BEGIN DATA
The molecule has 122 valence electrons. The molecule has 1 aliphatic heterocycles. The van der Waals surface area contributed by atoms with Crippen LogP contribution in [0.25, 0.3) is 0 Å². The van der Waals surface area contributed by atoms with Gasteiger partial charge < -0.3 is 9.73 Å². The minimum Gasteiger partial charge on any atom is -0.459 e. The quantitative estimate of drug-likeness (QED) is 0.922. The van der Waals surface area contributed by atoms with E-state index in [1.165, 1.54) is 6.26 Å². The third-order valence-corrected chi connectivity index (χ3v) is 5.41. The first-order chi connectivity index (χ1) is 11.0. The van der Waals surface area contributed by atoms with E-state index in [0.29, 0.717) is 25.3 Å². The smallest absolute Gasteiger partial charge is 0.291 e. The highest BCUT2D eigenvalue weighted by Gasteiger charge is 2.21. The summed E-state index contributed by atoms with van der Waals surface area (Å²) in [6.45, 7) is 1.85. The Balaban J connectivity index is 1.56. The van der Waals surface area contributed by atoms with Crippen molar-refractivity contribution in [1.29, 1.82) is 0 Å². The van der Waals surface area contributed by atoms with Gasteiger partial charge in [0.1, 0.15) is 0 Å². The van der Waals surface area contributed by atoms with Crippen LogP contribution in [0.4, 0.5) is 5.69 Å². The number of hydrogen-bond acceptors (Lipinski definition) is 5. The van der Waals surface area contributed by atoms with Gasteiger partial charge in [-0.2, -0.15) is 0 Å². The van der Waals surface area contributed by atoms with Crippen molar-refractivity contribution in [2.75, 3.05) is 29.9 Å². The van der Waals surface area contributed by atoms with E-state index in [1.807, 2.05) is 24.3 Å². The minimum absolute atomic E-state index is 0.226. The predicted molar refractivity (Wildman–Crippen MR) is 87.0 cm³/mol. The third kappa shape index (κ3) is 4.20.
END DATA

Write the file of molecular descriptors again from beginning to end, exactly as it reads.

The molecule has 122 valence electrons. The molecule has 1 aliphatic heterocycles. The van der Waals surface area contributed by atoms with Crippen LogP contribution in [0.25, 0.3) is 0 Å². The van der Waals surface area contributed by atoms with Gasteiger partial charge < -0.3 is 9.73 Å². The minimum Gasteiger partial charge on any atom is -0.459 e. The quantitative estimate of drug-likeness (QED) is 0.922. The van der Waals surface area contributed by atoms with E-state index in [1.165, 1.54) is 6.26 Å². The third-order valence-corrected chi connectivity index (χ3v) is 5.41. The first-order chi connectivity index (χ1) is 11.0. The van der Waals surface area contributed by atoms with E-state index in [0.29, 0.717) is 25.3 Å². The smallest absolute Gasteiger partial charge is 0.291 e. The highest BCUT2D eigenvalue weighted by Gasteiger charge is 2.21. The summed E-state index contributed by atoms with van der Waals surface area (Å²) in [6.45, 7) is 1.85. The Balaban J connectivity index is 1.56. The van der Waals surface area contributed by atoms with Crippen molar-refractivity contribution in [1.29, 1.82) is 0 Å². The van der Waals surface area contributed by atoms with Gasteiger partial charge in [0.1, 0.15) is 0 Å². The van der Waals surface area contributed by atoms with Crippen LogP contribution in [0.4, 0.5) is 5.69 Å². The number of hydrogen-bond acceptors (Lipinski definition) is 5. The van der Waals surface area contributed by atoms with Gasteiger partial charge in [-0.2, -0.15) is 0 Å². The van der Waals surface area contributed by atoms with Crippen molar-refractivity contribution in [2.75, 3.05) is 29.9 Å². The van der Waals surface area contributed by atoms with E-state index in [1.807, 2.05) is 24.3 Å². The minimum absolute atomic E-state index is 0.226. The predicted molar refractivity (Wildman–Crippen MR) is 87.0 cm³/mol. The third kappa shape index (κ3) is 4.20.